Air pollution in Pakistan is causing harm to children’s brains

Life expectancy in Punjab has reduced by 5 years due to quality of air.

air-pollution
Our poisonous air is harming our children’s brains

 

Almost 700,000 children under five die each year as a result of air pollution, as World Health Organization reports. But this is not the only implication of poisonous air. Millions of people across the world are also impacted by it – mentally and physically.

In the first world countries, more than half of children under five are exposed to levels of air pollution that are determined above WHO safe limits. However, in the developing world, the picture is opposite as the figure rises to a shocking 98%.

 

Despite the desperation of the situation, we fail to see any awareness drives or precautionary measures in Pakistan particularly. Speaking to a conference organized by WWF-Pakistan, environment expert Dr Imtiaz suggested some measures for citizens to fight the challenge.

”I would advise people to put on masks to avoid directly inhaling the air through their mouths, to avoid exercising out in the open, and to stay hydrated at all times.” – he said. 

The fact that pollution is getting heavier, stronger and intense every day is something not many people are unfamiliar with. Air pollution, in specific, has implications far more than we can imagine. An average of 3 million deaths a year are linked to exposure to poisonous air, as per WHO.

 

Air Pollution – a public health emergency in Pakistan 

While many other countries have gotten a hold of this problem and have managed to suppress it, it still remains a big concern in Pakistan. Here are some things you need to know about air pollution and its impact.

Smog can prove to be fatal for health. Smog is a mixture of smoke and fog. It composes of tiny harmful particles like Ozone, Nitrogen Oxide, Carbon Monoxide, Sulphur oxide and a number of other substances that can pose a serious threat to your well-being.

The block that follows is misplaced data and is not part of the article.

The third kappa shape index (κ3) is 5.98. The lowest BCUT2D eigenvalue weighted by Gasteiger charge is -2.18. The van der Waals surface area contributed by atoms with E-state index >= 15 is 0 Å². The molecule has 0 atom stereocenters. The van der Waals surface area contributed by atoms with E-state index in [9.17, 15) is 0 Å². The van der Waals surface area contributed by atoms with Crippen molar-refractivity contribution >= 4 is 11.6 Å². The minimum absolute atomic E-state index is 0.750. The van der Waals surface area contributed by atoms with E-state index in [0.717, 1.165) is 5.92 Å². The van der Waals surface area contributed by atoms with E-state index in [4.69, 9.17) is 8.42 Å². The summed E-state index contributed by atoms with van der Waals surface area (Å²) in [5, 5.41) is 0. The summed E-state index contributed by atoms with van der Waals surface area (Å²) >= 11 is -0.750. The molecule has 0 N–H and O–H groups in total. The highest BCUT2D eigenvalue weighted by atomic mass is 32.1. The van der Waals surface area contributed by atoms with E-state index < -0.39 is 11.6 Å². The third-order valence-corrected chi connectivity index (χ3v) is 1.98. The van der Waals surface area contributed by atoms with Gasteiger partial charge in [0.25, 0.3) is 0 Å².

Children are more at risk:

Children, elder people and pregnant women are all the most vulnerable age groups that smog can attack. Children are small, delicate and don’t have fully developed lungs so inhaling such harmful substances can really expose them to deadly diseases for long-term, the elderly are not able to recover due to their age and pregnant women have weaker immune systems. Smog also impacts adults, according to reports 200,000 premature deaths occur every year due to this.


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Another one of its harms is the impact it has on children, the air is getting more and more deadly every day and there are a number of factors that contribute to this. Pakistan tops the list of having ‘lost the most children under the age of five’ and air contamination is a factor that largely contributes to this.

Poisonous air – a leading cause of grave health implications:

air-pollution
Image: Statista

 

Nine out of ten of us are breathing polluted air. According to WHO, more than 93% of the world’s 1.8 billion children are exposed to toxic air pollution. It also includes 630 million under the age of five.

Breathing in such intoxicated air can cause children to attract diseases like cancer, pneumonia (lung infection), bronchitis and asthma etc. Tonsils have become a common thing. The question that arises is how our kids are supposed to lead a long and healthy life when they are exposed to such quality of air every day of their lives. This can also cause long-term diseases that are life risking. However, adults also face such problems and experience many deadly diseases.

Air pollution harms the lives of thousands every day. Though it is often ignored and overlooked, it still remains a big concern. Strict action must be taken to control the issue so the upcoming generation stays protected from its poison. More importantly, we are in need of mass-scale awareness campaigns to aware the general public about preventive measures and fight the challenge.

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